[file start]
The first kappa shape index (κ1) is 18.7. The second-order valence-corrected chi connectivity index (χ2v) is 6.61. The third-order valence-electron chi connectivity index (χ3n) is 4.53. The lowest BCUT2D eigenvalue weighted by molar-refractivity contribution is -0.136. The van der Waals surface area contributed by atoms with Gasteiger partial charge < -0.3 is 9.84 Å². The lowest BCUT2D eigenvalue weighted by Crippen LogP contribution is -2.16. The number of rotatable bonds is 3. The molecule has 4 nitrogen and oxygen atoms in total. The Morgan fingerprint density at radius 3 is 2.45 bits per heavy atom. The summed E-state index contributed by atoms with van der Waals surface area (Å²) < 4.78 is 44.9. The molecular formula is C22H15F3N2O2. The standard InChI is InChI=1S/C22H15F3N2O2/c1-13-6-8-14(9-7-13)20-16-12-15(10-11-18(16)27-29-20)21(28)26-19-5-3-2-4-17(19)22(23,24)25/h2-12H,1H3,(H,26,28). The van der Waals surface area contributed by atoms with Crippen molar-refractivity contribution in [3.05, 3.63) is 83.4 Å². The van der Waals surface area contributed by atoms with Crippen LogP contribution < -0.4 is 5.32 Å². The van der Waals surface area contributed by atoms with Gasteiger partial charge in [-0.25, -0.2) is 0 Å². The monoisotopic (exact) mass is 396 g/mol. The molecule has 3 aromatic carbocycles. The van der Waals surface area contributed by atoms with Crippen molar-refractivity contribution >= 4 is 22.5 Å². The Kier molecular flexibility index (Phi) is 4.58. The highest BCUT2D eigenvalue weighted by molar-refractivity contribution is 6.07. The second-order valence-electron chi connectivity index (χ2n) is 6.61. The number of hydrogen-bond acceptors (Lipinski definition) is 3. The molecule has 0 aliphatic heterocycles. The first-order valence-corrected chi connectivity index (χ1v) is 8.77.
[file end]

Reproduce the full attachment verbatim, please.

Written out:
The first kappa shape index (κ1) is 18.7. The second-order valence-corrected chi connectivity index (χ2v) is 6.61. The third-order valence-electron chi connectivity index (χ3n) is 4.53. The lowest BCUT2D eigenvalue weighted by molar-refractivity contribution is -0.136. The van der Waals surface area contributed by atoms with Gasteiger partial charge < -0.3 is 9.84 Å². The lowest BCUT2D eigenvalue weighted by Crippen LogP contribution is -2.16. The number of rotatable bonds is 3. The molecule has 4 nitrogen and oxygen atoms in total. The Morgan fingerprint density at radius 3 is 2.45 bits per heavy atom. The summed E-state index contributed by atoms with van der Waals surface area (Å²) < 4.78 is 44.9. The molecular formula is C22H15F3N2O2. The standard InChI is InChI=1S/C22H15F3N2O2/c1-13-6-8-14(9-7-13)20-16-12-15(10-11-18(16)27-29-20)21(28)26-19-5-3-2-4-17(19)22(23,24)25/h2-12H,1H3,(H,26,28). The van der Waals surface area contributed by atoms with Crippen molar-refractivity contribution in [3.05, 3.63) is 83.4 Å². The van der Waals surface area contributed by atoms with Crippen LogP contribution < -0.4 is 5.32 Å². The van der Waals surface area contributed by atoms with Gasteiger partial charge in [-0.25, -0.2) is 0 Å². The monoisotopic (exact) mass is 396 g/mol. The molecule has 3 aromatic carbocycles. The van der Waals surface area contributed by atoms with Crippen molar-refractivity contribution >= 4 is 22.5 Å². The Kier molecular flexibility index (Phi) is 4.58. The highest BCUT2D eigenvalue weighted by molar-refractivity contribution is 6.07. The second-order valence-electron chi connectivity index (χ2n) is 6.61. The number of hydrogen-bond acceptors (Lipinski definition) is 3. The molecule has 0 aliphatic heterocycles. The first-order valence-corrected chi connectivity index (χ1v) is 8.77.